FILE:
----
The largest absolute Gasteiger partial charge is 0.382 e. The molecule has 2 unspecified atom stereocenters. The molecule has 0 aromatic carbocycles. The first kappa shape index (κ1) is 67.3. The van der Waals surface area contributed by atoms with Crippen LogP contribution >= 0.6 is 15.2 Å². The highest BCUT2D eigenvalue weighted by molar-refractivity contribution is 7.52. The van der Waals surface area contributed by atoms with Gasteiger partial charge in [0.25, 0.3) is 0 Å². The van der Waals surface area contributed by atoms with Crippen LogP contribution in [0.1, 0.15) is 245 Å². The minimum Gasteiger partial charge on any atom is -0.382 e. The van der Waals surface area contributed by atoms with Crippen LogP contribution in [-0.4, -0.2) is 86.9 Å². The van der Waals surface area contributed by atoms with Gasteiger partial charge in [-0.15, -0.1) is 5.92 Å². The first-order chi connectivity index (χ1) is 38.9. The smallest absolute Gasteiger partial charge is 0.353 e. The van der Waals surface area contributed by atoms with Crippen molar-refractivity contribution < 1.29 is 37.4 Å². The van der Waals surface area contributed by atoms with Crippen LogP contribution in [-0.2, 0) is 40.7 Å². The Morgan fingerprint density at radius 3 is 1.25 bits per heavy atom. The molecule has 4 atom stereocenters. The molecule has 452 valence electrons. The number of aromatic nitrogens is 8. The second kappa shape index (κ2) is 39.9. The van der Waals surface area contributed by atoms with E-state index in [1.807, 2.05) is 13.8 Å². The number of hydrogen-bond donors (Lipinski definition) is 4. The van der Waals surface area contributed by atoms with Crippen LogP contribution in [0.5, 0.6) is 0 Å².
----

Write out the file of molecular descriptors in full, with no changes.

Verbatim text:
The largest absolute Gasteiger partial charge is 0.382 e. The molecule has 2 unspecified atom stereocenters. The molecule has 0 aromatic carbocycles. The first kappa shape index (κ1) is 67.3. The van der Waals surface area contributed by atoms with Crippen LogP contribution >= 0.6 is 15.2 Å². The highest BCUT2D eigenvalue weighted by molar-refractivity contribution is 7.52. The van der Waals surface area contributed by atoms with Gasteiger partial charge in [0.25, 0.3) is 0 Å². The van der Waals surface area contributed by atoms with Crippen LogP contribution in [0.1, 0.15) is 245 Å². The minimum Gasteiger partial charge on any atom is -0.382 e. The van der Waals surface area contributed by atoms with Crippen LogP contribution in [-0.4, -0.2) is 86.9 Å². The van der Waals surface area contributed by atoms with Gasteiger partial charge in [-0.15, -0.1) is 5.92 Å². The first-order chi connectivity index (χ1) is 38.9. The smallest absolute Gasteiger partial charge is 0.353 e. The van der Waals surface area contributed by atoms with Crippen molar-refractivity contribution < 1.29 is 37.4 Å². The van der Waals surface area contributed by atoms with Crippen LogP contribution in [-0.2, 0) is 40.7 Å². The Morgan fingerprint density at radius 3 is 1.25 bits per heavy atom. The molecule has 4 atom stereocenters. The molecule has 452 valence electrons. The number of aromatic nitrogens is 8. The second kappa shape index (κ2) is 39.9. The van der Waals surface area contributed by atoms with E-state index in [1.807, 2.05) is 13.8 Å². The number of hydrogen-bond donors (Lipinski definition) is 4. The van der Waals surface area contributed by atoms with Crippen LogP contribution in [0.5, 0.6) is 0 Å².